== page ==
POM: Prescription only medicine
This information is intended for use by health professionals
Levonorgestrel / Ethinylestradiol 150/30 microgram film coated tablets
Each film-coated tablet contains 150 micrograms of levonorgestrel and 30 micrograms of ethinylestradiol
Excipient(s) with known effect:
Each tablet contains 58.32 mg of lactose monohydrate.
For the full list of excipients, see section 6.1.
Yellow, round, biconvex, film-coated tablet, debossed with “LE4” on one side and plain on the other side.
How to use Levonorgestrel / Ethinylestradiol tablets
Tablets must be taken orally in the order directed on the blister package at about the same time every day, with some liquid if necessary. One tablet is to be taken daily for 21 consecutive days. Each subsequent pack is started after a 7-day tablet-free interval, during which time a withdrawal bleed usually occurs. The bleeding usually starts within 2 to 3 days after the last tablet and may not end before the next pack is started.
How to start the use of Levonorgestrel / Ethinylestradiol tablets
• No preceding hormonal contraceptive use [in the past month]
Tablet-taking is started on day 1 of the woman's natural cycle (= the first day of her menstrual bleeding).Starting on days 2–5 is allowed but in that case an additional barrier method is recommended for the first 7 days of the first cycle
• Changing from another combined hormonal contraceptive (COC, vaginal ring, transdermal patch)
The use of Levonorgestrel / Ethinylestradiol tablets is preferably started on the day after the last active tablet of the previous COC (or after removal of the ring or patch), but at the latest on the day following the usual tablet-free (ring-free, patch-free) break or the last placebo tablet of the previous hormonal contraceptive.
• Changing from a progestogen-only method (oralpill, injection, implant) or intrauterine system (IUS)
The woman can switch to Levonorgestrel / Ethinylestradiol tablets any day from the minipill (from an implant or the IUS on the day of its removal, from an injectable when the next injection would be due) but should in all of these cases be advised to use an additional barrier method for the first 7 days of tablet-taking.
• Following first-trimester abortion
The use of the tablets can start immediately. In such a case, no other contraceptive measures are needed.
• Following delivery or second-trimester abortion
For breast-feeding, see section 4.6 Fertility, pregnancy and lactation.
The use of the tablets is started 21 to 28 days after delivery or second-trimester abortion. When starting later, an additional barrier method must be used for the first 7 days of tablet-taking. If the woman has already had sexual intercourse, pregnancy must be excluded before the actual start of COC use or the woman has to wait for her next menstrual period.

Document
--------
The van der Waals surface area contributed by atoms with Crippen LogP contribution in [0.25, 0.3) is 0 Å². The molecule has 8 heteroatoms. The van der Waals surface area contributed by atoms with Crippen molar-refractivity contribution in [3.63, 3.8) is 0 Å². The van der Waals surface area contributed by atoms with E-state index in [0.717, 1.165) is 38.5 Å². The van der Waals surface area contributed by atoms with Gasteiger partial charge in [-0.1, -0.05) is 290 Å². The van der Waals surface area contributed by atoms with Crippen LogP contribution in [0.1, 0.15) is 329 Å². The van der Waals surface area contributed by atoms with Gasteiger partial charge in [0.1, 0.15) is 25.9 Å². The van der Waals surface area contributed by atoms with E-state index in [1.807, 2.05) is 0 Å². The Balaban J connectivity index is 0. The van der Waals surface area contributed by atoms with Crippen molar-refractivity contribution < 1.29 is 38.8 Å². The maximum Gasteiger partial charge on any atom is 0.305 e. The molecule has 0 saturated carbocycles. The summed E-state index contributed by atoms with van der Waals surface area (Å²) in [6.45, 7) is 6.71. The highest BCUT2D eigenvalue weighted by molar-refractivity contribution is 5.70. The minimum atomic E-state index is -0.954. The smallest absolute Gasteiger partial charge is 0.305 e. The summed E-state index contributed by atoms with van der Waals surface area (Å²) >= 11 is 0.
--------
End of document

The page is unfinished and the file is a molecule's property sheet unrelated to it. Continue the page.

Levonorgestrel / Ethinylestradiol tablet contains a very low dose of both hormones, and, as a consequence, the contraceptive efficacy margin is small, if a pill is missed. If the woman is less than 12 hours late in taking any tablet, contraceptive protection is not reduced. The woman should take the tablet as soon as she remembers and take the next tablets at the usual time.
If she is more than 12 hours late in taking any tablet, contraceptive protection may be reduced. The following two basic rules apply in cases where tablets have been missed:
1. Tablet-taking must never be discontinued for longer than 7 days.
2. Adequate suppression of the hypothalamic-pituitary-ovarian axis requires 7 days of uninterrupted tablet-taking.
Accordingly, the following advice can be given for daily practice:
Week 1The woman should take the last missed tablet as soon as she remembers, even if this means taking two tablets at the same time. She then continues to take the next tablets at her usual time. In addition, a barrier method such as a condom should be used for the next 7 days. If the woman has had sexual intercourse in the 7 days before missing the tablet, the possibility of a pregnancy must be considered. The more tablets have been missed and the closer they are to the regular tablet-free break, the higher the risk of pregnancy.
Week 2The woman should take the last missed tablet as soon as she remembers, even if this means taking two tablets at the same time. She then continues to take the next tablets at her usual time. Provided that the woman has taken her tablets correctly in the 7 days preceding the first missed tablet, there is no need to use extra contraceptive precautions. If she has not taken the tablets correctly or has missed more than one tablet, she should be advised to use extra contraceptive precautions for the next 7 days.
Week 3The risk of reduced contraceptive reliability is imminent because of the forthcoming tablet-free break of 7 days. However, reduced contraceptive protection can still be prevented by adjusting the dosage. By adhering to the following advice, there is no need to use extra contraceptive precautions, provided that all the tablets have been taken correctly in the 7 days preceding the first missed tablet. If this is not the case, the woman should follow the first of these two options and use extra contraceptive precautions for the next 7 days as well.
1. The woman should take the last missed tablet as soon as she remembers, even if this means taking two tablets at the same time. She then continues to take the next tablets at her usual time. The next pack is started as soon as the current pack is finished, i.e. there is no tablet-free break. There will probably be no withdrawal bleed until the end of the second pack, but the woman may experience spotting or breakthrough bleeding on tablet-taking days.